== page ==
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18 June 2020, Gateway House

The Myth of Chinese Capitalism

China’s dramatic political and economic rise over the past three decades has been well recorded. Less known is the effort of China's rural labourers and migrants, which has largely enriched the coastal elites, instead of creating the egalitarian, capitalist, society China espouses. Dexter Roberts’ book takes us deep into the story of China’s rise, and exposes this reality. Roberts chronicles the lives of the many rural folk he has met during two decades of work and travels in China. It gives the book a personal and compassionate note, with the authenticity of a hands-on China expert.


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The Chinese Politburo carefully cultivates an image of China for the world to see.  It is the China of sleek skyscrapers with elaborate architecture, the high tech factories of Guangdong driving a massive export model, advances in 5G and Artificial Intelligence, the vision of an integrated electronic battlefield of the future, modern warships bristling with armaments and disciplined-looking sailors at attention on deck, affluent Chinese buying French designer silks, a benevolent country helping others develop, and an egalitarian population that is happy at work and at home.

In The Myth of Chinese Capitalism, author Dexter Roberts presents a radically different portrait: it could be called “the real China”. Roberts, who was based in Beijing for 23 years as a reporter and bureau chief of Bloomberg Businessweek, skillfully addresses the remarkable, indeed miraculous economic ascent of China in recent decades, starting with the economic deregulation of Deng Xiaoping in the 1970s, China’s entry into the World Trade Organization (WTO) in 2001, and continuing massive foreign direct investment into the country, which has approximated or exceeded $130 billion[1] per annum in recent years. Not honoring its WTO commitments, China set the stage for a trade war[2], while amassing several trillion dollars of reserves from its exports, with a business model built on the backs of mistreated workers.

Through his assessments of public policy as well as numerous personal vignettes of Chinese workers, farmers, industrialists, and officials, Roberts portrays the image of coastal elites achieving success at the expense of laborers, particularly migrant workers known as nongmingong, who can be relocated suddenly by Chinese authorities that want to clear out slums or shift human resources to various projects and factories. Currently, there seems to be limited focus in the media regarding the plight of Chinese migrants, although the hardships for Indian migrants following the late March, COVID-19 lockdown have received worldwide attention. [3]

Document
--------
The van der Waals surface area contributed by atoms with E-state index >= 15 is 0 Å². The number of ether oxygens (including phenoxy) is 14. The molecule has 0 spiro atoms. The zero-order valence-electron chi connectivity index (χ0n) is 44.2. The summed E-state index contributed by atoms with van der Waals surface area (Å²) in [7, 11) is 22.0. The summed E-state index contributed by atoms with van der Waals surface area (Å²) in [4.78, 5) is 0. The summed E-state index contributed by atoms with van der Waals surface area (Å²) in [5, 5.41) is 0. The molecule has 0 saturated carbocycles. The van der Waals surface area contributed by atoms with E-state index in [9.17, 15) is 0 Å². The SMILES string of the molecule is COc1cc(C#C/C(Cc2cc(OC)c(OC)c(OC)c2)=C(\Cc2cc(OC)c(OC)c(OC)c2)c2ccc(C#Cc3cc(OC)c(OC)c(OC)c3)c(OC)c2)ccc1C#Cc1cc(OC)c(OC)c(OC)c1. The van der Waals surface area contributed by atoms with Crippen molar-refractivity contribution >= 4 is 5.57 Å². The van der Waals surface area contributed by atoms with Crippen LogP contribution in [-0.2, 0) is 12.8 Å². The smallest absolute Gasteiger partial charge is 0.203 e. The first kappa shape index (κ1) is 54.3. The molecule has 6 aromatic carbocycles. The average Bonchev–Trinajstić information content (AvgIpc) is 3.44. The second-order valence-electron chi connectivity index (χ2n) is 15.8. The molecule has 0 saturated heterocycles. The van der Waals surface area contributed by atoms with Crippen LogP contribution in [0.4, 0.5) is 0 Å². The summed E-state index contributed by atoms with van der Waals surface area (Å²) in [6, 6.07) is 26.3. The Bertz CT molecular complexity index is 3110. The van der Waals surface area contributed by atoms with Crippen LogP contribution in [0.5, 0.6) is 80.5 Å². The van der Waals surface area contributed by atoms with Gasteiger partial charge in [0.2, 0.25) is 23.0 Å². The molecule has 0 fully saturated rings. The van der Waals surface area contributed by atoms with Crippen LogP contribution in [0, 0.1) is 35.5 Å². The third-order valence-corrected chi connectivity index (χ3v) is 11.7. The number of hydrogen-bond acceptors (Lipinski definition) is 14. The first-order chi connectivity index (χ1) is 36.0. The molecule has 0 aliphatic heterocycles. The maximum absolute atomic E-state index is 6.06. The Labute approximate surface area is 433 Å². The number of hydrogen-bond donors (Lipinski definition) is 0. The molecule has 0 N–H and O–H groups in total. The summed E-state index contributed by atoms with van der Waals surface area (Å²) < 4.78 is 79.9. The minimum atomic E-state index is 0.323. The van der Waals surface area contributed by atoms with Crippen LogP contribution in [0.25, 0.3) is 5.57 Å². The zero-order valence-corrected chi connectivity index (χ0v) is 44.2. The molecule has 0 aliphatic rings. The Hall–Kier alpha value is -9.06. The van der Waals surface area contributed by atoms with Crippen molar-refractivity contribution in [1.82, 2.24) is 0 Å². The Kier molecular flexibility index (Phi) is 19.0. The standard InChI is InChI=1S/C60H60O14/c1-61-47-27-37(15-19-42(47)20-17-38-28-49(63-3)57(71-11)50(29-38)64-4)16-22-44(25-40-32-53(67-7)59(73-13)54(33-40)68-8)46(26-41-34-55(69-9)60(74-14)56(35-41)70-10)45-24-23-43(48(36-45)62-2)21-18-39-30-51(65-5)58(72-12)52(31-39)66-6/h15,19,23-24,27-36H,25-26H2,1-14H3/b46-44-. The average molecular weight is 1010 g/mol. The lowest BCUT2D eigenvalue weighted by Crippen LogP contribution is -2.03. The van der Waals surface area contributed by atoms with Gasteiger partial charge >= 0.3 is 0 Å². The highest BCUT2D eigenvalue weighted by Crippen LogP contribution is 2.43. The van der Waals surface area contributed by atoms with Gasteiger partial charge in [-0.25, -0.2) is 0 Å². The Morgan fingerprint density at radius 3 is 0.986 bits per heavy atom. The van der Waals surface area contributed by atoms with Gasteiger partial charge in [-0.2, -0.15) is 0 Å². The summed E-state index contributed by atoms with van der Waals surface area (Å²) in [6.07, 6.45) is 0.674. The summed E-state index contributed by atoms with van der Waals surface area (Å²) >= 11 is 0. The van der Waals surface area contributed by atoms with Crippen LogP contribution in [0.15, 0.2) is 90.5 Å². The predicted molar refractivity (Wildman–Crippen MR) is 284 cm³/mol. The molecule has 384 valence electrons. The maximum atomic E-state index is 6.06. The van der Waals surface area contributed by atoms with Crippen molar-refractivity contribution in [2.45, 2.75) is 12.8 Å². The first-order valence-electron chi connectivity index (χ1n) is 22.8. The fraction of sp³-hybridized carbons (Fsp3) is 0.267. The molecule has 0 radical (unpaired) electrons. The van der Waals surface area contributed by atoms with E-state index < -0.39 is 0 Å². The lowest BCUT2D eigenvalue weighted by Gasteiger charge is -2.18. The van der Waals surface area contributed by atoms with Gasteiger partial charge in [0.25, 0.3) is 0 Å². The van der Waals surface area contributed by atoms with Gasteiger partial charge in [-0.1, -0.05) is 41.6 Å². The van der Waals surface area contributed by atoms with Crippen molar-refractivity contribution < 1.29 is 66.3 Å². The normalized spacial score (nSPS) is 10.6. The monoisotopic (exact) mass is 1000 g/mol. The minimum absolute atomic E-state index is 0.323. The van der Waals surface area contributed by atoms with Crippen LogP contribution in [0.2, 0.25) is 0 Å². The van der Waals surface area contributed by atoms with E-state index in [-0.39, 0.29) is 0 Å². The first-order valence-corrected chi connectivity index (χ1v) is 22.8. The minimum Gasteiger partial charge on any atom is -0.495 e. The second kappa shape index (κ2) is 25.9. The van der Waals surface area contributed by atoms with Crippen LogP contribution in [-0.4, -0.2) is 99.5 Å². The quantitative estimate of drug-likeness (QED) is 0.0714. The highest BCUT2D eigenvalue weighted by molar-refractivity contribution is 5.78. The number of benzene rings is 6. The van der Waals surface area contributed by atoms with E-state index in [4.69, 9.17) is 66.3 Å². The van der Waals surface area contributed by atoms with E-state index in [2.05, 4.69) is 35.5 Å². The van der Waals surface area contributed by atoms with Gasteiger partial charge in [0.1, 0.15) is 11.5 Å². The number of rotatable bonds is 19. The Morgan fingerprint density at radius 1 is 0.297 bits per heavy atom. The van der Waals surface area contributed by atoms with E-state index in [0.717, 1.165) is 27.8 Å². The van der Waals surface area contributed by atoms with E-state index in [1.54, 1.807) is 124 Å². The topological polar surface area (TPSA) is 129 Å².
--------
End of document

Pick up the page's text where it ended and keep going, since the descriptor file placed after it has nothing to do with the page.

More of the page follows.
Roberts explains that these migrants, who probably number in the hundreds of millions, are controlled by a hukou, a registration document that defines what benefits families may receive. The hukou has facilitated the movement of cheap labor that has endured poor working conditions, with little recourse. Further, Roberts argues that management of populations by the hukou has not only assured better quality schools and medical care, but also longer life expectancy for the Chinese elites in major cities. Indeed, the hukou is said to be the essence of China’s robust manufacturing and export economy.

Roberts focuses on the use of land as a principal strategic issue in China: throughout the country’s history, land ownership and its benefits have given rise to rebellions that took down Chinese empires. Ironically, China is the third largest country in the world, yet arable land is a scarce resource, representing less than 15% of the total. Accordingly to Roberts, one fifth of China’s arable land is contaminated by industrial waste and heavy metals.[4]  Indeed, it is development of the interior of China that is critical to the country’s long-term success. Quoting Mao Zedong’s writing from 1927, Roberts suggests that the Chinese landless population could foment revolution, “…sweep(ing) all the imperialists, warlords, corrupt officials, local tyrants, and evil gentry into their graves.”[5] One could infer that Zedong’s warning applies today, and fearful of an uprising from the interior of the country, the Chinese leadership is engaged in population control that is incomprehensible to the West.